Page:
Green Recovery

Community Development Applied Research Seminar Series

Cleveland, Ohio
April 8, 2010

Like mom and apple pie, building a green economy sounds like something all Americans would support. Who wouldn’t want economic development with the added virtue of environmental friendliness?

Still, it may be unrealistic to expect that we can have it all. Economic transactions always imply tradeoffs, so it may be that one person’s green project is another one’s pink slip.

The Federal Reserve Bank of Cleveland is interested in helping evaluate policies that can achieve green goals while also providing a lift to the economy, or at least making it no worse off. Toward that end, on April 8, 2010, the Bank hosted a seminar on Green Recovery as part of its Applied Research Seminar Series. Some of the nation’s leading researchers joined with on-the-ground practitioners to discuss the role of the environment in urban economic development.

The Green Revolution in Building: Private Interests and Public Purposes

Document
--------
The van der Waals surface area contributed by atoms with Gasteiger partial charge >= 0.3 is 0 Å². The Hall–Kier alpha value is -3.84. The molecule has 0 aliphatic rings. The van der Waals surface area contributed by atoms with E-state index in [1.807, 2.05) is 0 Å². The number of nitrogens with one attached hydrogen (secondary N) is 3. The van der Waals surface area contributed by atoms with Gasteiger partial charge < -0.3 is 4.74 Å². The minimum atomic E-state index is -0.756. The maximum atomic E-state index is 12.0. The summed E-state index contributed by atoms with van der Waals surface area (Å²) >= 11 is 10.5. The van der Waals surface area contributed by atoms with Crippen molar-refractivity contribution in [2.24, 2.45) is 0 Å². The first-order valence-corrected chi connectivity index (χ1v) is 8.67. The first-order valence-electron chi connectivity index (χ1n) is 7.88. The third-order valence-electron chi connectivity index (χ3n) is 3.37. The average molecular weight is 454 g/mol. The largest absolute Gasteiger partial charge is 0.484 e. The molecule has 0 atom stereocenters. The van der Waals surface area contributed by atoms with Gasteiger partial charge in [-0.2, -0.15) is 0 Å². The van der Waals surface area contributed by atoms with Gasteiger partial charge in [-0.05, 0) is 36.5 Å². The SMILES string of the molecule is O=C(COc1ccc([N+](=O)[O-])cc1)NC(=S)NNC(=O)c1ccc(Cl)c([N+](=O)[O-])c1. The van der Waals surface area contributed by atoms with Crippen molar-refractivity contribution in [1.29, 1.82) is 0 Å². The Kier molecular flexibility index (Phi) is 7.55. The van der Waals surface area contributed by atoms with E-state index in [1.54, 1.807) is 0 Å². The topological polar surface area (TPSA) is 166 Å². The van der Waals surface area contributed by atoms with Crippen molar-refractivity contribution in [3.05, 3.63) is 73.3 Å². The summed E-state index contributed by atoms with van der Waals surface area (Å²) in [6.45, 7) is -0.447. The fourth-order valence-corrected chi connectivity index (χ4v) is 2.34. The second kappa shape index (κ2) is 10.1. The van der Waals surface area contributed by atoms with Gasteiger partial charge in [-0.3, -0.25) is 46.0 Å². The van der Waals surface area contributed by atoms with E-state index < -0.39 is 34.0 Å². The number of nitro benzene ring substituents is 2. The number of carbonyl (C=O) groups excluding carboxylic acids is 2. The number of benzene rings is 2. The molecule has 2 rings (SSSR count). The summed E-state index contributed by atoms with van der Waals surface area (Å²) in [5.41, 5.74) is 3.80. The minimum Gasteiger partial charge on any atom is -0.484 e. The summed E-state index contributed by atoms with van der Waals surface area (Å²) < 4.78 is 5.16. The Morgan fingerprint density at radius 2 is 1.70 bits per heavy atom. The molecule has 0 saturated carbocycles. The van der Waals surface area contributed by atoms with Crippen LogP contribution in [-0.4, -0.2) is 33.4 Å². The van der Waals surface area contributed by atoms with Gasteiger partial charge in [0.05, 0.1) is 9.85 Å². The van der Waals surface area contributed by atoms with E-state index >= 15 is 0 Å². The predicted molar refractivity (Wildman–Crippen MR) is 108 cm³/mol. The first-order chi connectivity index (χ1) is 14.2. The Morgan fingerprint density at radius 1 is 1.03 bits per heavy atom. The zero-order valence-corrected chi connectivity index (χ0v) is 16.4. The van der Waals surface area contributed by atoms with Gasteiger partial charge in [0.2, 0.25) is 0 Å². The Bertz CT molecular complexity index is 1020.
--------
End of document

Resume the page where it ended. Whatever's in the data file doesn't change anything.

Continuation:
John Quigley, University of California, Berkeley

Perhaps you have driven past a new office complex that touts itself as “Green” and wondered—so what? Well, it turns out that the green revolution in building is a pretty big deal. Buildings account for 40 percent of our consumption of raw materials and energy. More than half of all wood not burned is used in buildings. About a third of all greenhouse gas emissions can be traced directly to what goes on in buildings. And occupants of buildings themselves have an incentive to pay attention to energy usage, as almost 10 percent of their costs go to energy.

Quigley, the Donald Terner Distinguished Professor of Economics at UC Berkeley, said that the profitability calculation for investing in a green building tilts toward doing it: Environmentally sound buildings are likely to result in savings by virtue of using fewer resources, insuring against future energy price increases, and the ability to charge higher rents. This can increase the economic life of buildings, reducing depreciation—helpful qualities on any corporation’s balance sheet. Examples of features that are part of the green-building certification process include: wood from local sources; low–fume paint; more windows (to provide more natural light), and; solar panels.

But are these expected financial benefits significant? Quigley studied the economics of green buildings in comparison with otherwise identical but not green buildings. The aim was to control in a systematic way the characteristics of the properties under study and then identify potential sources of savings.